Mercedes-Benz R-Class Review
Part minivan, part station wagon, part "what were they thinking?" the Mercedes-Benz R-Class was several cars rolled into one. Although the R-Class wasn't quite as roomy as a minivan and only featured six standard seats (a seventh seat was optional), it was essentially a luxury family hauler for those who would never have considered owning a traditional minivan. Of course, the R-Class wasn't as versatile as a real minivan. Its large, wide-swinging traditional rear doors, for instance, weren't as family-friendly in a tight parking lot as a minivan's sliding doors.
Still, the R-Class was roomy, luxurious and available with a wide variety of engines, not to mention just about all of Benz's latest techno toys. Almost all R-Class models also came standard with all-wheel drive for extra traction in inclement weather. For those wanting a versatile used luxury vehicle that deftly sidesteps the perceived stigma of a minivan (or an SUV, for that matter), the Mercedes-Benz R-Class might make sense.
Used Mercedes-Benz R-Class Models
Produced from 2006 through 2012, the Mercedes-Benz R-Class was a large crossover wagon that during its run offered a wide choice of engines ranging from a diesel V6 to a powerhouse AMG V8. Most R-Classes came with all-wheel drive, as a rear-drive model was offered for just a single model year.
The most recent version of this model came in a choice of R350 (gas V6) and R350 Bluetec (diesel V6) trims. Both came with all-wheel drive and a seven-speed automatic transmission. A 2+2+2 seating arrangement (for a total capacity of six people) was standard, with a 2+3+2 configuration optional. The R350 was powered by a 3.5-liter 302-horsepower V6, while the R350 Bluetec had a 3.0-liter turbodiesel V6. The latter made only 210 hp but delivered an impressive 400 pound-feet of torque along with highway fuel economy in the low- to mid-20s.
Both trims came standard with 19-inch wheels, rain-sensing wipers, dual-zone automatic climate control, a power driver seat and Bluetooth connectivity. Upgrades included a panoramic sunroof, a power-adjustable tilt-and-telescoping steering wheel, a power liftgate, adaptive xenon HID headlights, a rear seat entertainment system, a navigation system and an iPod interface. Oddly, leather upholstery was not available on the R-Class -- Mercedes' admittedly nice MB-Tex premium vinyl was standard across the board.
In reviews, we noted that the R-Class was certainly roomy and boasted excellent interior materials. But while the rear doors provided a huge opening to ease getting in and out, they were very long and could result in plenty of dings in the mall parking lot. On the road, the R-Class was a bit like driving your own personal high-speed train: big, heavy and with an eerie way of making high speeds seem completely reasonable. Handling wasn't an especially strong point, as the R-Class didn't inspire much more confidence than a typical large luxury crossover. Neither engine produced especially impressive acceleration.
The Mercedes-Benz R-Class was introduced for 2006 in R350 and R500 guises that could only be had with six seats and all-wheel drive. Through 2011, the original R350 featured a 3.5-liter V6 that produced 268 hp and achieved worse fuel economy than the later V6. The R500 and its 5.0-liter V8 might have provided a welcome amount of extra grunt, but it actually produced the same 302 hp as the later V6 while swilling fuel at the rate of 14 mpg combined. All R-Class models had a seven-speed automatic transmission.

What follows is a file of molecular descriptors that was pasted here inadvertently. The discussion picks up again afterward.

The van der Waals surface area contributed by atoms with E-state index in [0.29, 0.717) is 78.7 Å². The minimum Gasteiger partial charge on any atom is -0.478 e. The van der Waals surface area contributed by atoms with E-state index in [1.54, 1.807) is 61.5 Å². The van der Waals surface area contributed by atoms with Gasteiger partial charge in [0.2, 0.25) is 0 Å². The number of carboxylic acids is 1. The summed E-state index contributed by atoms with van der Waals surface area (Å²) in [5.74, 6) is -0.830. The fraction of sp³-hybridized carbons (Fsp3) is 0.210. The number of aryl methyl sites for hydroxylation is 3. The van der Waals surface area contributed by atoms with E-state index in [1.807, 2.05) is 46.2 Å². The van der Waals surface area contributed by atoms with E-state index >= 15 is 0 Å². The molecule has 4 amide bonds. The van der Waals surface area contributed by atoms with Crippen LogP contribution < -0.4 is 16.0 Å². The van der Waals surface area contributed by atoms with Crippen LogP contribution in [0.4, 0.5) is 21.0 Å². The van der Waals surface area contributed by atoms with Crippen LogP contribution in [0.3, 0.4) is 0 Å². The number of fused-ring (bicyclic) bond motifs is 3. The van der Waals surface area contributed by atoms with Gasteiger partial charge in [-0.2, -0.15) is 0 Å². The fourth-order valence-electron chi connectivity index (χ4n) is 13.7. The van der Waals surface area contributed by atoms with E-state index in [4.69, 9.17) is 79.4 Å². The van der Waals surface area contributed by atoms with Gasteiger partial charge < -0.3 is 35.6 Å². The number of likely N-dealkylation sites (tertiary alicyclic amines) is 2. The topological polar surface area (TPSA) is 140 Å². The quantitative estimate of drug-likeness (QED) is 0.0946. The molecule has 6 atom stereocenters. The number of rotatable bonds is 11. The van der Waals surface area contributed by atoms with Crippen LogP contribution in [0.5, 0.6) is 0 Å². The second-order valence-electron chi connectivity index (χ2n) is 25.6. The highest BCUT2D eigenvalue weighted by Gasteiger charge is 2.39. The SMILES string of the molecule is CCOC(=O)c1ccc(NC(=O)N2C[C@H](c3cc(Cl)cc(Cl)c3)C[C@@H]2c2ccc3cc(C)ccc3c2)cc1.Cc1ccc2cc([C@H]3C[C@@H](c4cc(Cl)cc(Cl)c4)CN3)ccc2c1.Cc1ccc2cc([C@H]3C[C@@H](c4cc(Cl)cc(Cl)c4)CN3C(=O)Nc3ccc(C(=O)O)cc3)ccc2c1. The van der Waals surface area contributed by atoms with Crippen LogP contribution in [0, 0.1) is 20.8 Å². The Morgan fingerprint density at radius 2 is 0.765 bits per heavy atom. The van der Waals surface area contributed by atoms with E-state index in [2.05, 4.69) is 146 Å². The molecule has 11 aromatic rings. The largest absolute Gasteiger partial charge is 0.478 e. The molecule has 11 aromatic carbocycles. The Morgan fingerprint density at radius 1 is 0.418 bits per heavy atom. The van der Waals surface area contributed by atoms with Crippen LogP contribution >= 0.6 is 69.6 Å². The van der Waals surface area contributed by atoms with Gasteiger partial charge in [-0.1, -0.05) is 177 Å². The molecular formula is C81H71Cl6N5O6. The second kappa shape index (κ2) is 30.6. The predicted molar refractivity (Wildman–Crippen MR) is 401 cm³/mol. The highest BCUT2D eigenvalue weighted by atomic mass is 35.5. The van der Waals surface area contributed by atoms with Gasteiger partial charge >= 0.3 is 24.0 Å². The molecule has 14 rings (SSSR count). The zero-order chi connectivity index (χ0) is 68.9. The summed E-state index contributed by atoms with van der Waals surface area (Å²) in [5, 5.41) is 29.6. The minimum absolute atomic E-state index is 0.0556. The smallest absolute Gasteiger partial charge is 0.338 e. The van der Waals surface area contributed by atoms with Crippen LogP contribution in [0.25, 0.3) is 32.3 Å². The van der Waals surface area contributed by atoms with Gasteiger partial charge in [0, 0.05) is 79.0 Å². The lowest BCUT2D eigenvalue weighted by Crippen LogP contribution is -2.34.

For 2007, the R320 CDI and R63 AMG debuted. The R320 CDI was similar to the later Bluetec diesel in terms of output, but it wasn't certified for sale in California-emissions states. The R63 AMG high-performance-tuned model was essentially a minivan on steroids, boasting a monstrous, naturally aspirated 6.2-liter V8 that made 503 hp and 465 lb-ft of torque. Mercedes estimated that the R63 accelerated from zero to 60 mph in 4.9 seconds. The R63 also handled better than the other R-Class trims thanks to firmer suspension tuning and larger wheels and tires.
Soft sales brought the demise of the two most powerful Mercedes-Benz R-Class models, as the R500 and R63 AMG were discontinued for 2008, the same year that a rear-wheel-drive R350 joined the lineup and optional seven-passenger seating (with a middle seat in the second row) debuted. The following year saw the 50-state-compliant R320 Bluetec diesel engine replace the R320 CDI, new audio and navigation systems debut and the short-lived rear-wheel-drive R350 leave the lineup.
For 2010, the diesel model became the R350 Bluetec and received a smidge more torque. The biggest changes took place for 2011, when a styling refresh saw a larger grille debut and the oddly shaped front lights give way to cleaner units that looked more like those used on other Benz models. New mirrors, wheels, taillights and bumpers rounded out the exterior remake, while new headrests, new wood accents and a revised instrument display updated the cabin.
The last year of production for the R-Class was 2012, which may be the most desirable for the gas-powered V6, as that year brought a new 3.5-liter gas V6 with more power (302 hp) and slightly better fuel economy than the older engine. That year also saw a few more standard features thrown in, including a navigation system and satellite radio.
Read the most recent 2012 Mercedes-Benz R-Class review.
If you are looking for older years, visit our used Mercedes-Benz R-Class page.
For more on past Mercedes-Benz R-Class models, view our Mercedes-Benz R-Class history page.